VIERA, Fla. - The Nationals ended their five-game spring win streak Sunday, falling 6-4 to the Florida Marlins in a game they had in control until Florida's five-run seventh. Still, there were a few things to like about the way Washington played - particularly Michael Morse homering (again) and Ross Detwiler closing his spring in impressive fashion.
"We were playing a pretty good ballgame, and it got away from us there," manager Jim Riggleman said. "But Det did a nice job. He's really made a lot of strides since he's had that hip surgery (last year)."
Morse: After his solo shot to right field in the fifth inning, he now has nine homers for the spring, tied for most in the majors with the Orioles' Jake Fox. Morse has hit four in his past four games, and launched today's homer to deep right center, against a right-to-left breeze. We'll see if it carries over into the regular season, but the opposite field shots especially suggest Morse has legit power.
Detwiler: In his final spring outing, the left-hander was sharp again, allowing just one run in five innings while throwing 44 strikes in 65 pitches. He was able to throw his changeup for strikes; if he can do that in the minors while working on his curveball, he'll have the stuff to get himself back to the majors fairly quickly.
Drew Storen: He allowed one hit, but needed only seven pitches to get through the ninth in his third straight impressive outing.
Brian Broderick: The Rule 5 pick might have already made the team on the basis of an impressive spring, but nothing he did today helped his case. He allowed four hits and five runs, though only three of them were earned, in an inning of work that raised his ERA from 0.66 to 2.45. He wasn't helped much by his defense, which let several balls through the infield, but Broderick wasn't crazy about the pitches he made on a couple of the hits. "I made some good pitches, I made some bad pitches, and the bad pitches got hit, found holes," Broderick said. "I can't really do much about it."
Nationals center fielders: On the day Nyjer Morgan was traded to Milwaukee, his two replacements didn't inspire much confidence at the plate. Rick Ankiel went 0-for-3, lowering his spring average to .218, and Jerry Hairston Jr. was 0-for-2.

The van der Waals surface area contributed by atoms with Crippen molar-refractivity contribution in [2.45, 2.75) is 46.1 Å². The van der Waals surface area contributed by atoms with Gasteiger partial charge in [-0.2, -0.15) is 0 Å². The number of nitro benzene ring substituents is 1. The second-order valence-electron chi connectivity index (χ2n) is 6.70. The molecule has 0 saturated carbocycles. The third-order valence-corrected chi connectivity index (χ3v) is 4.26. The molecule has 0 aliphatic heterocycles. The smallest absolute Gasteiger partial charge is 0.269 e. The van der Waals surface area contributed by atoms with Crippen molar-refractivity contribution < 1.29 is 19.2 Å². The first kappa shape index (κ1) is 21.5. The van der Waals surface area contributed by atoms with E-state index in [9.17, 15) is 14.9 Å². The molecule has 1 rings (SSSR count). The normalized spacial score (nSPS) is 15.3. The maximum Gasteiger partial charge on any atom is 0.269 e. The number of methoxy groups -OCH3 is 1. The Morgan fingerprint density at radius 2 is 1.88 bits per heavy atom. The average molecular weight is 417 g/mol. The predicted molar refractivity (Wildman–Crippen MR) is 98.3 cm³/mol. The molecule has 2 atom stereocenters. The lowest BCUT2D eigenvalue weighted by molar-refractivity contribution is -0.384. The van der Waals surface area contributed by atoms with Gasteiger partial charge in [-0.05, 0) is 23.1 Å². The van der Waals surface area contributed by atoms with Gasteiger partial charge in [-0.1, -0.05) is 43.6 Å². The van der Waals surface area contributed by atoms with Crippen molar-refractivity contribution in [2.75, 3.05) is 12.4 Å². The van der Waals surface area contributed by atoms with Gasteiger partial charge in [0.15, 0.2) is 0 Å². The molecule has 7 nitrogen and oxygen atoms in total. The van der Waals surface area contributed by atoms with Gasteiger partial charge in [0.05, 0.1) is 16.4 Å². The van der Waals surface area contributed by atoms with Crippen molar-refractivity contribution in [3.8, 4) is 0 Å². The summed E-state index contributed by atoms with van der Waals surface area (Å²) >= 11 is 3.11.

What to watch:
Danny Espinosa, who went 1-for-2 with a pair of walks, had an impressive day on the basepaths. He went first-to-third on Alex Cora's fourth-inning single to center, and in the sixth inning, he singled to right, stole second and third and came home on a wild pitch. The two walks were also a good sign for Espinosa, who had a .365 on-base percentage in the minors and could find himself leading off if Ian Desmond struggles.
Ryan Zimmerman made his first error of the spring on an odd play in the seventh inning, when both he and Cora (who was playing first base) moved in for a bunt. Zimmerman charged the bunt, but instead of throwing toward first, he turned and looked for a play at third, where Ian Desmond was covering the bag. Zimmerman, though, couldn't get a handle on the ball and throw it, and as he stumbled to the ground, all the runners were safe. The play was by design, Riggleman said, but Zimmerman just didn't field it cleanly. "It was going to be a tough angle, and I think he knew it was going to be a tough angle, so he tried to quicken it up a little bit and lost the ball," Zimmerman said. "We run that play to get an out at third, and that's what he was trying to do."
The Nationals play their final road game of the spring, heading to Walt Disney World to take on the Braves. Tom Milone, who's likely starting the year at Triple-A Syracuse, will start for Washington.
I'll have a piece with some thoughts on the Nyjer Morgan trade and what went wrong in his relationship with the Nationals later tonight, and we'll be back at it before tomorrow's 6:05 p.m. start. Talk to you then.